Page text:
FIG. 2b shows a different embodiment of the uncoupling mechanism in which the sliding collar is replaced by an angled edges 21,23 or protrusions of the shaft 16 at the distal end of the slot 20. As the spool is moved toward the distal end of the handle, the angled edges of the shaft engages the tangs 64, 66 of the sliders 52, 54 in a manner similar to the engagement by the collar 80 in FIGS. 2 and 2a. It will be appreciated that the spool is prevented from moving to the distal end of the slot so long as the mating sleeve of the coil is coupled to the handle (FIG. 1). That is, there is always a minimum length of pull 16 wire extending from the end of the coil (when the jaws are opened) and this length is sufficient to prevent the movement of the spool to the distal point where the tangs of the sliders will be engaged by the edges of the shaft as shown in FIG. 2b. Only upon releasing the mating sleeve of the coil will the spool be free to move to the distal point where release of the pull wires will be effected.
FIG. 2c shows another embodiment of the pull wire coupling device where the tangs 64a, 66a of the "sliders" 52a, 54a extend as arms to lower pivot points 64b, 66b in the spool. This embodiment has the advantage that tolerance need not be so strict, as instead of the disengaging mechanism being dependent on sliders which slide in a housing, the pivot arrangement allows for substantially axial movement of the sliders without requiring a close fitting housing. In addition, without the closely fitting slider housing, the mechanism is not as easily clogged. Release of the pivot sliders in this embodiment may be by a collar or by the mechanism described with reference to FIG. 2b.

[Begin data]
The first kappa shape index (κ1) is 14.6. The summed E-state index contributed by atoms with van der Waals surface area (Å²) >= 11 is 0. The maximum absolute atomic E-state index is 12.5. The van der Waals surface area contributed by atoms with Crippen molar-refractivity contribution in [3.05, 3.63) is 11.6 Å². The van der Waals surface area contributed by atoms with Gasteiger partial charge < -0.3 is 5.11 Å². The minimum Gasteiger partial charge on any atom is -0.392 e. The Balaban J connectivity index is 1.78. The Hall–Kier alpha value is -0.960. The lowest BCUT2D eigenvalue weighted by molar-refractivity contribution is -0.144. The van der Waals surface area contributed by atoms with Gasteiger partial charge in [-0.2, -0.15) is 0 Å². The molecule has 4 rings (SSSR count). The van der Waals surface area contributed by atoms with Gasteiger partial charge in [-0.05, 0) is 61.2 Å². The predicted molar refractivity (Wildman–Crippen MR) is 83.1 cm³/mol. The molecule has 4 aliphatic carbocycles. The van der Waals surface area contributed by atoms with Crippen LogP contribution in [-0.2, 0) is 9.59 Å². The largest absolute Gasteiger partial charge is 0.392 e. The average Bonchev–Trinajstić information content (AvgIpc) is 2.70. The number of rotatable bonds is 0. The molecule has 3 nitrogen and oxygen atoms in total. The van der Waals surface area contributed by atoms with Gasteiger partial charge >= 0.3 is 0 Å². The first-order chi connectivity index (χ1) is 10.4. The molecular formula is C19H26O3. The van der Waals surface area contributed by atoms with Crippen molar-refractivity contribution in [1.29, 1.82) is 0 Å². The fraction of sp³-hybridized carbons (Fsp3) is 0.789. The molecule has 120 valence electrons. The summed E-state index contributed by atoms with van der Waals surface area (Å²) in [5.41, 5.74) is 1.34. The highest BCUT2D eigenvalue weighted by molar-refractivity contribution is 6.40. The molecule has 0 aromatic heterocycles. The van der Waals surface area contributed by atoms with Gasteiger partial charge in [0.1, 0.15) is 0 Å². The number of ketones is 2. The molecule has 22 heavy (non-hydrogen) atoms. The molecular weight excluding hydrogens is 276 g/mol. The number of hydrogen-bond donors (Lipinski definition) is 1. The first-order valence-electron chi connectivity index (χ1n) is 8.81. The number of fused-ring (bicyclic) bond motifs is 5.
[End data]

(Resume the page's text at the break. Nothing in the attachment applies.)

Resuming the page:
FIGS. 2d and 2e show yet another embodiment of pull wire coupling means where the sliders are replaced by pivoting catches 52b, 54b which pivot on axes 52c, 54c. Catches 52b, 54b are biased by springs 56, 58 to an open position shown in FIG. 2e. Pivoting of the catches is limited by a sliding collar 80a which engages lower ends (lobes) 64c, 66c of the catches. Collar 80a has an upper engaging edge 82a and an adjacent receiving space 82b. Spring 86a biases the collar 80a in a distal direction so that its upper engaging edge 82a engages the lower ends 64c, 66c of the catches 52b, 54b as shown in FIG. 2d. In this position, the mating tip 50 may be inserted between the catches where the conical portion of the mating tip moves the catches against springs 56, 58 until the tip 50 snaps into place behind the catches as shown in FIG. 2d. The mating tip 50 is released by moving the collar 80a in the proximal direction as shown in FIG. 2e so that the lobes 64c, 66c of the catches 52b, 54b are no longer engaged by the upper edge 82a and are free to move under the bias of springs 56, 58 into the receiving space 82b.
FIG. 2f shows yet another embodiment of pull wire coupling/uncoupling means. In this embodiment, cross block 228 residing in upper (proximal) recess 27 of spool 26 contains a pair of leaf springs 252, 254 which engage mating tip 250 in a manner similar to the embodiment shown in FIG. 2. In particular, when mating tip 250 having a head 250a and a shaft 250b enters the cross block 228, the leaf springs 252, 254 are pushed apart by the head 250a of the mating tip. After the mating tip head 250a has entered a sufficient distance into the cross block 228, the leaf springs spring back to engage the shaft 250b of the mating tip 250 just below the head 250a. Uncoupling of the mating is accomplished by a sliding collar 280 having a proximal flange 282 and a distal end 290. The flange 282 of collar 280 is held in a recess 282a of the cross block. It will be appreciated that, upon mating, the collar 280 is substantially coaxial with the mating tip 250. Movement of the collar 280 in a proximal direction relative to the cross block causes the flange of the collar to push against the leaf springs and spread them apart from the mating tip as seen in FIG. 2f. Movement of the collar to uncouple the mating tip is effected in a manner similar to that described above. Here, however, when the spool is moved towards the distal end of the handle, the distal end 290 of the collar is engaged by a shoulder 221 formed by a step in the throughbore 22.